Magellanic Woodpeckers inhabit mature Nothofagus and Nothofagus-Austrocedrus forests, where they feed mainly on wood-boring grubs and adult beetles (Coleoptera and Lepidoptera) as well as spiders. Occasionally, other foods may supplement the diet, including sap and fruits as well as small reptiles, bats and the eggs and nestlings of passerines. The species commonly co-occurs with the Chilean Flicker (Colaptes pitius) and the Striped Woodpecker (Veniliornis lignarius) but do not directly compete with them due to differing body sizes and habitat and prey preferences. These woodpeckers commonly feed in pairs or small family groups and are very active in their food searching; they spend most of the daytime looking for prey. They generally use live trees, but also feed on dead substrates such as fallen or broken trees lying on the ground, although generally spend little time doing so. Once the snow disappears from the ground in spring, Magellanic Woodpeckers look for prey on humid lower tree trunks. In Tierra del Fuego, Magellanic Woodpeckers forage on decaying and dead trees around ponds hosting the introduced American Beaver (Castor canadensis). Family groups also roost together. In one case, 5 individuals were observed roosting in an approximately 40 cm (16 in)-vertical depth hole. Breeding pairs are highly territorial and commonly try to aggressive displace and even attack conspecifics, sometimes doing so cooperatively with the juveniles they had raised prior years. When they are actively rearing nestlings, the juveniles are aggressively kept at a distance by their parents.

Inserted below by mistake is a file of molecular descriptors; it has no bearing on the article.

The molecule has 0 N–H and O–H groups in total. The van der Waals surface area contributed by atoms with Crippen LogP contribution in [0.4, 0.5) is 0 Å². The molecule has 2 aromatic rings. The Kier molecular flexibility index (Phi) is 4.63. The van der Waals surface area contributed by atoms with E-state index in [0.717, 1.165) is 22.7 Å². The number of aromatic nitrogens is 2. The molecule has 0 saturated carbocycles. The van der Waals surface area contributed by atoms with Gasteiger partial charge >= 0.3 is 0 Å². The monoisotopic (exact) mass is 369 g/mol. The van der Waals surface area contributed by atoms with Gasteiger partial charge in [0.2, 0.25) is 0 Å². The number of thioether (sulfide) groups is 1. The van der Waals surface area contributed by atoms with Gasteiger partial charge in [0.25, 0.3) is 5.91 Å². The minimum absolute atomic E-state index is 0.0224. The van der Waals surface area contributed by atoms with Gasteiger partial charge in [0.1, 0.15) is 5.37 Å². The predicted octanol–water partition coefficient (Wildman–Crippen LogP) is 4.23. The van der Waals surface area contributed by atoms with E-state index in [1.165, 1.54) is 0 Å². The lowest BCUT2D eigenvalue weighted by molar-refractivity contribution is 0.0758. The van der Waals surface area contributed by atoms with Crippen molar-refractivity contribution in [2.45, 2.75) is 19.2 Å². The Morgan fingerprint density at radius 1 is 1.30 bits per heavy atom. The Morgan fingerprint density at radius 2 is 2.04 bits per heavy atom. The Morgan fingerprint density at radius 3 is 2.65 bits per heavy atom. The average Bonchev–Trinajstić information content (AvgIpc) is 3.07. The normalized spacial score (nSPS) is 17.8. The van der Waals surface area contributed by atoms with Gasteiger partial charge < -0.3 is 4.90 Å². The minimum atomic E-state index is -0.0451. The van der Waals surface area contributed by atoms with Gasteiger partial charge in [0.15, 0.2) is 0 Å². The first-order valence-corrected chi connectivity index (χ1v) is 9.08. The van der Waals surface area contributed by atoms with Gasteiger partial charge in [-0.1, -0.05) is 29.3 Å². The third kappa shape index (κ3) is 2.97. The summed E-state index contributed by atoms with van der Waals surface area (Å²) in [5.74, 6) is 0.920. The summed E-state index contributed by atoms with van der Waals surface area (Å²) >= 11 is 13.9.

The Magellanic Woodpecker breeds in the Southern Hemisphere's springtime, from October to January. Both sexes cooperate in excavating the nest in a tree trunk. The nesting holes are located at differing heights depending on the tree species and local habitat characteristics. The nest cavity will typically be from 5–15 m (16–49 ft) above the ground. Females lay from 1 to 4 eggs, with a great majority of nest containing two eggs. The monogamous-breeding parents share all duties in nest excavation, incubation, territorial- and predator-defense and young rearing. Adults normally breed every second year, a feature not documented in any other woodpecker species. Incubation lasts for 15 to 17 days, with the male reportedly doing almost all nocturnal incubation. It is not uncommon for the younger of the two nestlings to die from starvation. The young will fledge at 45 to 50 days. After two to three years being raised by and then assisting their parents, the young Magellanic Woodpeckers become sexually mature. Successful breeding and pair bonds, however, doesn't usually occur until 4 to 5 years of age. Several potential predators are known, being almost exclusively avian raptors. These include White-throated Hawks (Buteo albigula), Variable Hawks (Buteo polyosoma), Bicolored Hawks (Accipiter bicolor) and Southern Crested Caracaras (Caracara plancus) (the latter most likely a predator only of young). When they encounter these potential predators while not nesting, Magellanic Woodpecker usually respond by being quiet and staying still. However, raptorial birds are often aggressively attacked during the nesting season.